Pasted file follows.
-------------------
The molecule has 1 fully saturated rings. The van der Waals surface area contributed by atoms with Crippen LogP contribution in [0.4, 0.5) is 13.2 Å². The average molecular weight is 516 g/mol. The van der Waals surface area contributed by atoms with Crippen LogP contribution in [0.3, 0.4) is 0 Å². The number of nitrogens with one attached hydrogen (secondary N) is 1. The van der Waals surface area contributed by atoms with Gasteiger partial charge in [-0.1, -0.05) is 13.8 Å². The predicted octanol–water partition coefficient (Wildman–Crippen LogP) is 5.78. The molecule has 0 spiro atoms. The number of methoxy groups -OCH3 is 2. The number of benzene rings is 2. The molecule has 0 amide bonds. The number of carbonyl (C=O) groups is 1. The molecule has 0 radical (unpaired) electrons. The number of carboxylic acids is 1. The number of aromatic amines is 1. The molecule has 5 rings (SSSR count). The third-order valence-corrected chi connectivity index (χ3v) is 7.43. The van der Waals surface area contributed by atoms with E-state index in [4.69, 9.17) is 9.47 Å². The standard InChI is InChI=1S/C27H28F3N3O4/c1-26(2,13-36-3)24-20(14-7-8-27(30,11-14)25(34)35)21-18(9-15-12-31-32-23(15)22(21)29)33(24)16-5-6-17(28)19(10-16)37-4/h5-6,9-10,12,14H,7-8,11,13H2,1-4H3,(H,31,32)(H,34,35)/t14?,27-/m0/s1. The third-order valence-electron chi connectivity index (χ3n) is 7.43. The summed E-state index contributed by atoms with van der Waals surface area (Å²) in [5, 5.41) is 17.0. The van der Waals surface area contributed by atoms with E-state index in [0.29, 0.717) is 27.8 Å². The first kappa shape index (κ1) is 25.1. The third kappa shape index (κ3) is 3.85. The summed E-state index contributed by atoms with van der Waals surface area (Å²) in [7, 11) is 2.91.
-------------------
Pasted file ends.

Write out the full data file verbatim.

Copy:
The molecule has 1 fully saturated rings. The van der Waals surface area contributed by atoms with Crippen LogP contribution in [0.4, 0.5) is 13.2 Å². The average molecular weight is 516 g/mol. The van der Waals surface area contributed by atoms with Crippen LogP contribution in [0.3, 0.4) is 0 Å². The number of nitrogens with one attached hydrogen (secondary N) is 1. The van der Waals surface area contributed by atoms with Gasteiger partial charge in [-0.1, -0.05) is 13.8 Å². The predicted octanol–water partition coefficient (Wildman–Crippen LogP) is 5.78. The molecule has 0 spiro atoms. The number of methoxy groups -OCH3 is 2. The number of benzene rings is 2. The molecule has 0 amide bonds. The number of carbonyl (C=O) groups is 1. The molecule has 0 radical (unpaired) electrons. The number of carboxylic acids is 1. The number of aromatic amines is 1. The molecule has 5 rings (SSSR count). The third-order valence-corrected chi connectivity index (χ3v) is 7.43. The van der Waals surface area contributed by atoms with E-state index in [4.69, 9.17) is 9.47 Å². The standard InChI is InChI=1S/C27H28F3N3O4/c1-26(2,13-36-3)24-20(14-7-8-27(30,11-14)25(34)35)21-18(9-15-12-31-32-23(15)22(21)29)33(24)16-5-6-17(28)19(10-16)37-4/h5-6,9-10,12,14H,7-8,11,13H2,1-4H3,(H,31,32)(H,34,35)/t14?,27-/m0/s1. The third-order valence-electron chi connectivity index (χ3n) is 7.43. The summed E-state index contributed by atoms with van der Waals surface area (Å²) in [5, 5.41) is 17.0. The van der Waals surface area contributed by atoms with E-state index in [0.29, 0.717) is 27.8 Å². The first kappa shape index (κ1) is 25.1. The third kappa shape index (κ3) is 3.85. The summed E-state index contributed by atoms with van der Waals surface area (Å²) in [7, 11) is 2.91.